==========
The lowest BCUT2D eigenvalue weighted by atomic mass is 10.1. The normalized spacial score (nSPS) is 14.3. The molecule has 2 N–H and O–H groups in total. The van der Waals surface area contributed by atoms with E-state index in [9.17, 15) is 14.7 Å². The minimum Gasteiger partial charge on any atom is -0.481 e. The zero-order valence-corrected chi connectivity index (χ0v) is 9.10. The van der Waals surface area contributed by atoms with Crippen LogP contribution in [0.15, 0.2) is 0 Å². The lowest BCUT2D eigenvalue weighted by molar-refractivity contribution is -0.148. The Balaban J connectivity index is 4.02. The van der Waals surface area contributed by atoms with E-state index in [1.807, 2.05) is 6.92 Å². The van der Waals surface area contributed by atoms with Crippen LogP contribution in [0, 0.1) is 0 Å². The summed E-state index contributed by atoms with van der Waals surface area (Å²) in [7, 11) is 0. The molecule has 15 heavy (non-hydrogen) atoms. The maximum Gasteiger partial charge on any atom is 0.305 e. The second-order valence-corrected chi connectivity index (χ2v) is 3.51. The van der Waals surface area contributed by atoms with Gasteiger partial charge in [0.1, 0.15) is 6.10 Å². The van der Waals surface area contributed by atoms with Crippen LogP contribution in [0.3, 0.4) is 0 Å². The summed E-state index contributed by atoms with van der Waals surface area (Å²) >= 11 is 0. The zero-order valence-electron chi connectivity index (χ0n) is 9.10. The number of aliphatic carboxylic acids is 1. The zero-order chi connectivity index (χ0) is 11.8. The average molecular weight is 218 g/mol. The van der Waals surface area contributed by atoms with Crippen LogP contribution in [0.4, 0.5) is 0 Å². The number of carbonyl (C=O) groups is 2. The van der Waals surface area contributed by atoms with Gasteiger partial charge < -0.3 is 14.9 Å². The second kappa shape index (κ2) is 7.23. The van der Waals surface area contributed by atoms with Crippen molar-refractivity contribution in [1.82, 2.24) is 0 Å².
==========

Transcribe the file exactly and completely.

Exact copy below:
The lowest BCUT2D eigenvalue weighted by atomic mass is 10.1. The normalized spacial score (nSPS) is 14.3. The molecule has 2 N–H and O–H groups in total. The van der Waals surface area contributed by atoms with E-state index in [9.17, 15) is 14.7 Å². The minimum Gasteiger partial charge on any atom is -0.481 e. The zero-order valence-corrected chi connectivity index (χ0v) is 9.10. The van der Waals surface area contributed by atoms with Crippen LogP contribution in [0.15, 0.2) is 0 Å². The lowest BCUT2D eigenvalue weighted by molar-refractivity contribution is -0.148. The Balaban J connectivity index is 4.02. The van der Waals surface area contributed by atoms with E-state index in [1.807, 2.05) is 6.92 Å². The van der Waals surface area contributed by atoms with Crippen LogP contribution in [0, 0.1) is 0 Å². The summed E-state index contributed by atoms with van der Waals surface area (Å²) in [7, 11) is 0. The molecule has 15 heavy (non-hydrogen) atoms. The maximum Gasteiger partial charge on any atom is 0.305 e. The second-order valence-corrected chi connectivity index (χ2v) is 3.51. The van der Waals surface area contributed by atoms with Gasteiger partial charge in [0.1, 0.15) is 6.10 Å². The van der Waals surface area contributed by atoms with Crippen LogP contribution in [0.3, 0.4) is 0 Å². The summed E-state index contributed by atoms with van der Waals surface area (Å²) >= 11 is 0. The zero-order valence-electron chi connectivity index (χ0n) is 9.10. The number of aliphatic carboxylic acids is 1. The zero-order chi connectivity index (χ0) is 11.8. The average molecular weight is 218 g/mol. The van der Waals surface area contributed by atoms with Crippen LogP contribution in [0.4, 0.5) is 0 Å². The number of carbonyl (C=O) groups is 2. The van der Waals surface area contributed by atoms with Gasteiger partial charge < -0.3 is 14.9 Å². The second kappa shape index (κ2) is 7.23. The van der Waals surface area contributed by atoms with Crippen molar-refractivity contribution in [1.82, 2.24) is 0 Å².